On one cloudy gravel ride, temps hovered in the mid-30s. A relatively warm snowstorm the night before turned one of my usual winter loops into a slushy mess. I wore shorts and knee warmers under the pants. With a rear fender to tame the worst of the rooster tail off the back tire, the water-repellant front panels kept my legs from getting wet and chilled. On a second ride a couple of days later in the same temperatures, but this time dry and sunny, I never felt too warm. On the road, the windproof front offers some welcome protection for descents and the fit is close enough to not flap at speed.

Last week, I used them for a mountain bike ride, surfing and plowing through snowy trails on a bitter cold day. With the same layering system, I stayed warm and comfortable even with temps in the mid-teens. (Note that your mileage here may vary. Colorado’s bright winter sun and famously dry air means it often feels warmer than the thermometer reading. If you ride in cold and humid climates, opt for the regular Summit AmFib pants, which have thicker insulation, or something like $100 Club Ride’s Fat Jack.) 

(Courtesy Pearl Izumi)

The AmFib’s fit is fantastic: the pants never felt constrictive and moved well on and off the bike, preventing me from getting hung up on the saddle. The ankle openings squeeze over winter shoe cuffs, but they're snug enough to keep spray and spindrift out and not snag on the drivetrain. In a strange bit of alchemy, while ski pants don’t really fit for riding, I found the AmFib Summit Lite pants works great for other winter sports. You can use these for cold trail runs, Nordic skiing, or snowshoeing, if that’s actually a thing and not some myth REI dreamed up to sell people winter-specific clown shoes.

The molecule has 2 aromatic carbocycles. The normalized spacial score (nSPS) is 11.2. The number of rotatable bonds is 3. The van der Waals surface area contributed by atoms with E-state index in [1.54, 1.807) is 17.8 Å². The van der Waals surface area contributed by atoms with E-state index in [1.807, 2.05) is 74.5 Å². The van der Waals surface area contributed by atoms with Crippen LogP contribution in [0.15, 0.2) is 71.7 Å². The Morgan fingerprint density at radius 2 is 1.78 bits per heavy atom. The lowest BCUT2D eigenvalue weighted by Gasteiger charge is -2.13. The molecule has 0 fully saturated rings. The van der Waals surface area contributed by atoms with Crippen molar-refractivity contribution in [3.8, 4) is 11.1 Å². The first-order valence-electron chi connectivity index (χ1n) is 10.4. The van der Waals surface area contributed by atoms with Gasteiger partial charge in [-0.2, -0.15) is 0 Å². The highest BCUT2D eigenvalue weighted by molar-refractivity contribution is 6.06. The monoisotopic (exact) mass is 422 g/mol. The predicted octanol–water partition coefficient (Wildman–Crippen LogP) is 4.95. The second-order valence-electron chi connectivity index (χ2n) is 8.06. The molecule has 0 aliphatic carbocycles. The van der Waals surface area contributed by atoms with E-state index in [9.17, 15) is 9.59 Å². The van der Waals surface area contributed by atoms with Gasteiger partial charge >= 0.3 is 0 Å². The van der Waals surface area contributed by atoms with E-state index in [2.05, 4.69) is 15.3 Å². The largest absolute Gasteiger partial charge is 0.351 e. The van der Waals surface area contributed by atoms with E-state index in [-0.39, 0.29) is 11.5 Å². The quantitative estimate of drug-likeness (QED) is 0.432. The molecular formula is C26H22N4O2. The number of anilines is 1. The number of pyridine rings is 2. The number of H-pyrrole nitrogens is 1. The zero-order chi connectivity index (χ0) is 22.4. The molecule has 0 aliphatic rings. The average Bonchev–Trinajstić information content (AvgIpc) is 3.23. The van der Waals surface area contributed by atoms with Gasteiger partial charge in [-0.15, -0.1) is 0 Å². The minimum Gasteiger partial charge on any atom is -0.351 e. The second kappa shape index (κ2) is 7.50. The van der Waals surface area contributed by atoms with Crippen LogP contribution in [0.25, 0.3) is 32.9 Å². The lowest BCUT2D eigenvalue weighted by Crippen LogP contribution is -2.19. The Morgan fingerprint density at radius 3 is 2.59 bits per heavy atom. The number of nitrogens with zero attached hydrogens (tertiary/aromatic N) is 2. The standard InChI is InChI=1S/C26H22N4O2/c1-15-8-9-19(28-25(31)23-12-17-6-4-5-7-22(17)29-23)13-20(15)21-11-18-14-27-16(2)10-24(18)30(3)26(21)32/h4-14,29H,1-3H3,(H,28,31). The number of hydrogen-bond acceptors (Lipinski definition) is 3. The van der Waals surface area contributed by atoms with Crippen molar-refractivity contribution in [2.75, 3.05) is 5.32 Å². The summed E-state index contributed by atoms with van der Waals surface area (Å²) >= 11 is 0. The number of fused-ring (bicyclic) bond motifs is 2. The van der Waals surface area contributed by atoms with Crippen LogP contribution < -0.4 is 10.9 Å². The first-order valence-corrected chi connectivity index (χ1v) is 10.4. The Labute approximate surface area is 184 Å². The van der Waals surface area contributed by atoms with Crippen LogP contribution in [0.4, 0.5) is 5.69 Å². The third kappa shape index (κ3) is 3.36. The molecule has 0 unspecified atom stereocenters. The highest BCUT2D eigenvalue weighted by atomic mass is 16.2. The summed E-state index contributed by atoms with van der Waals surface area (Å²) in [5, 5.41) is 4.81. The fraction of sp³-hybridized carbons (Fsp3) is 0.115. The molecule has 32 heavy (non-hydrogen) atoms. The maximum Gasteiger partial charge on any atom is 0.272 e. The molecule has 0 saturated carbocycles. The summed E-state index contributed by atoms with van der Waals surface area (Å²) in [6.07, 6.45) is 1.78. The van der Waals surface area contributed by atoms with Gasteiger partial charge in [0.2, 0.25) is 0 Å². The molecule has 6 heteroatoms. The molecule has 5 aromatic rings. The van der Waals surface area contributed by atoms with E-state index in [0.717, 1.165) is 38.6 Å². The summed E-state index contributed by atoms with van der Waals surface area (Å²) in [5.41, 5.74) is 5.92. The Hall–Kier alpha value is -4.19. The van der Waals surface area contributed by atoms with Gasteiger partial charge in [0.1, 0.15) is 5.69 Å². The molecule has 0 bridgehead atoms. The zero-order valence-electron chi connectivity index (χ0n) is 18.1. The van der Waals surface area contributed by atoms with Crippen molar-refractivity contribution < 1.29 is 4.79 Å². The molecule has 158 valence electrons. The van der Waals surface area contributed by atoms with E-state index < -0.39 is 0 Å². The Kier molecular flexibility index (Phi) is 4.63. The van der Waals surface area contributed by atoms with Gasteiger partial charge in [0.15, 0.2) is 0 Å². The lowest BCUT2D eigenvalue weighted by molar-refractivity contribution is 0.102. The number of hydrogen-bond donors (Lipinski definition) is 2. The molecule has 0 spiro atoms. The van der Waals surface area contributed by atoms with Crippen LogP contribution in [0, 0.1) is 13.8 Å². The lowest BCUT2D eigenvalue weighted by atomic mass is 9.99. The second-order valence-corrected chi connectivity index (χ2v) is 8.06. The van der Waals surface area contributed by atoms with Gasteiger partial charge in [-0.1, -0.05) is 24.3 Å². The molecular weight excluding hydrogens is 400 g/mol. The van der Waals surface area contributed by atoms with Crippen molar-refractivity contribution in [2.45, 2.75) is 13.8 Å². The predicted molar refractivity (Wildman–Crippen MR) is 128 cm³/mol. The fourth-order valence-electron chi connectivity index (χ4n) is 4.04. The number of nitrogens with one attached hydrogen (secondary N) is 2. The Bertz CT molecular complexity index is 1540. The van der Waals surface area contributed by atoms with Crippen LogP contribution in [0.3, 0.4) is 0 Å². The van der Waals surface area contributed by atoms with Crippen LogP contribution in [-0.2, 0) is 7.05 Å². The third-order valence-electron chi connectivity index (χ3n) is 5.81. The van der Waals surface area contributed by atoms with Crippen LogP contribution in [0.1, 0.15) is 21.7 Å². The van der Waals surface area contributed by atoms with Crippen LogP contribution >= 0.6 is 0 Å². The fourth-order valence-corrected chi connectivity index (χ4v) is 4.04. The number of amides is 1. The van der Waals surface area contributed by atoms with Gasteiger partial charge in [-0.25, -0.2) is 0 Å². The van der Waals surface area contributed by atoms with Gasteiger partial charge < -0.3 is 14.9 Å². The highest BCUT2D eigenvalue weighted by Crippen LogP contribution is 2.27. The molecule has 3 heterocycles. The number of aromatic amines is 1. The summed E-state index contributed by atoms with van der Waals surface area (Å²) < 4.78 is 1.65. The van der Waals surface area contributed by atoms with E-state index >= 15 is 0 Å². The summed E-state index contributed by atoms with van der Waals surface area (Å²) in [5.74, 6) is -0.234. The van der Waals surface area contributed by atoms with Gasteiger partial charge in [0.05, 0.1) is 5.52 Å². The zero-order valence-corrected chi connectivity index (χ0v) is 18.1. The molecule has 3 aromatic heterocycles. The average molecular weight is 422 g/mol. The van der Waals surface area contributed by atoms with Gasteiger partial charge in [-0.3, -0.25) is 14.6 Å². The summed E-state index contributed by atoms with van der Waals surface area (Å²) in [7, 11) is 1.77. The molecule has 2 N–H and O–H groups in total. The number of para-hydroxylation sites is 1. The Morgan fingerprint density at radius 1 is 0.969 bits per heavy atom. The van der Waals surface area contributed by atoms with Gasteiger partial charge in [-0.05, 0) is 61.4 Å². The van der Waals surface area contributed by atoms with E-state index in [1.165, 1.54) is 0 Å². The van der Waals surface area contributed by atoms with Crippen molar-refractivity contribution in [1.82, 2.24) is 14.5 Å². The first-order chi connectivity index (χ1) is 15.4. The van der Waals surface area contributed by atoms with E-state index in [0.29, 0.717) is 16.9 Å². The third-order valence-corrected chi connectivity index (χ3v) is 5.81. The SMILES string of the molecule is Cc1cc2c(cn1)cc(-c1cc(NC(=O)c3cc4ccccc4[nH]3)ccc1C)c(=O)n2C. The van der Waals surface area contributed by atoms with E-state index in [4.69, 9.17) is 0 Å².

Since technical outdoor clothing is expensive AF, that versatility is especially welcome. For $150 ($185 for the thicker AmFib Summit pants), you get a pair of pants that works for multiple winter sports and, because there’s no evil integrated-chamois conspiracy, can be used multiple times between washings. So far, through about 15 uses and maybe five trips through the laundry (warm wash and rinse, tumble dry extra-low), I’ve seen no signs of wear.

Pearl isn’t the only company making pants like this nor is it the first to the scene. Gore Wear has several offerings, like the C5 Windstopper Trail Pants ($180), which have a slightly snugger fit and fewer pockets than the Pearls. Club Ride’s Fat Jack and Revolution ($130) are looser-fit options. And there’s 45Nrth’s Naughtvind pant ($275) for hardcore winter riding.

But bike-specific winter pants are still rare enough that these offerings are the loose-fitting let-your-hair-down exceptions in a world of uptights. I hope they become more popular among cycling clothing makers but, for now, I’m just happy that I finally have a winter apparel option that works as well as tights and looks better, while keeping my irrational knee warmers.

Lead Photo: Courtesy Pearl Izumi

When you buy something using the retail links in our stories, we may earn a small commission. We do not accept money for editorial gear reviews. Read more about our policy.